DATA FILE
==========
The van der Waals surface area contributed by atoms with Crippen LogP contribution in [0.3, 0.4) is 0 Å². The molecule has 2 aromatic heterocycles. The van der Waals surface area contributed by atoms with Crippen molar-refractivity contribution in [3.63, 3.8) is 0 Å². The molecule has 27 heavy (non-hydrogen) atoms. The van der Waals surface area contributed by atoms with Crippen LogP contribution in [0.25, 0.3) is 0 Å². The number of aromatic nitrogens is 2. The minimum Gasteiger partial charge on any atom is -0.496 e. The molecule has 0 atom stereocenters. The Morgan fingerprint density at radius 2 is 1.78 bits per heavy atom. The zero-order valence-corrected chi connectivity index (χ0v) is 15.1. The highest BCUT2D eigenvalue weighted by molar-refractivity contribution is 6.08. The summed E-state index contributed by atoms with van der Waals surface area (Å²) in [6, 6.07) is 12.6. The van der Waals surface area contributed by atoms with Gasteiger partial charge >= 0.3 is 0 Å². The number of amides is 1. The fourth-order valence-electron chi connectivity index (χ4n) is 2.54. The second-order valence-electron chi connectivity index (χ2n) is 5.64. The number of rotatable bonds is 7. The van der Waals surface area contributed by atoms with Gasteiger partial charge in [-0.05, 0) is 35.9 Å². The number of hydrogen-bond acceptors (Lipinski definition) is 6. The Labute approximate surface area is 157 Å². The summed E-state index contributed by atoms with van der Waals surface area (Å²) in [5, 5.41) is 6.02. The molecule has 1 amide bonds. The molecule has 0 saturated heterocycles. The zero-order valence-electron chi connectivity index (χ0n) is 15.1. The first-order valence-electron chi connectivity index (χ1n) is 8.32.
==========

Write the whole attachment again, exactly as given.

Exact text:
The van der Waals surface area contributed by atoms with Crippen LogP contribution in [0.3, 0.4) is 0 Å². The molecule has 2 aromatic heterocycles. The van der Waals surface area contributed by atoms with Crippen molar-refractivity contribution in [3.63, 3.8) is 0 Å². The molecule has 27 heavy (non-hydrogen) atoms. The van der Waals surface area contributed by atoms with Crippen LogP contribution in [0.25, 0.3) is 0 Å². The number of aromatic nitrogens is 2. The minimum Gasteiger partial charge on any atom is -0.496 e. The molecule has 0 atom stereocenters. The Morgan fingerprint density at radius 2 is 1.78 bits per heavy atom. The zero-order valence-corrected chi connectivity index (χ0v) is 15.1. The highest BCUT2D eigenvalue weighted by molar-refractivity contribution is 6.08. The summed E-state index contributed by atoms with van der Waals surface area (Å²) in [6, 6.07) is 12.6. The van der Waals surface area contributed by atoms with Gasteiger partial charge >= 0.3 is 0 Å². The number of amides is 1. The fourth-order valence-electron chi connectivity index (χ4n) is 2.54. The second-order valence-electron chi connectivity index (χ2n) is 5.64. The number of rotatable bonds is 7. The van der Waals surface area contributed by atoms with Gasteiger partial charge in [-0.05, 0) is 35.9 Å². The number of hydrogen-bond acceptors (Lipinski definition) is 6. The Labute approximate surface area is 157 Å². The summed E-state index contributed by atoms with van der Waals surface area (Å²) in [5, 5.41) is 6.02. The molecule has 1 amide bonds. The molecule has 0 saturated heterocycles. The zero-order valence-electron chi connectivity index (χ0n) is 15.1. The first-order valence-electron chi connectivity index (χ1n) is 8.32.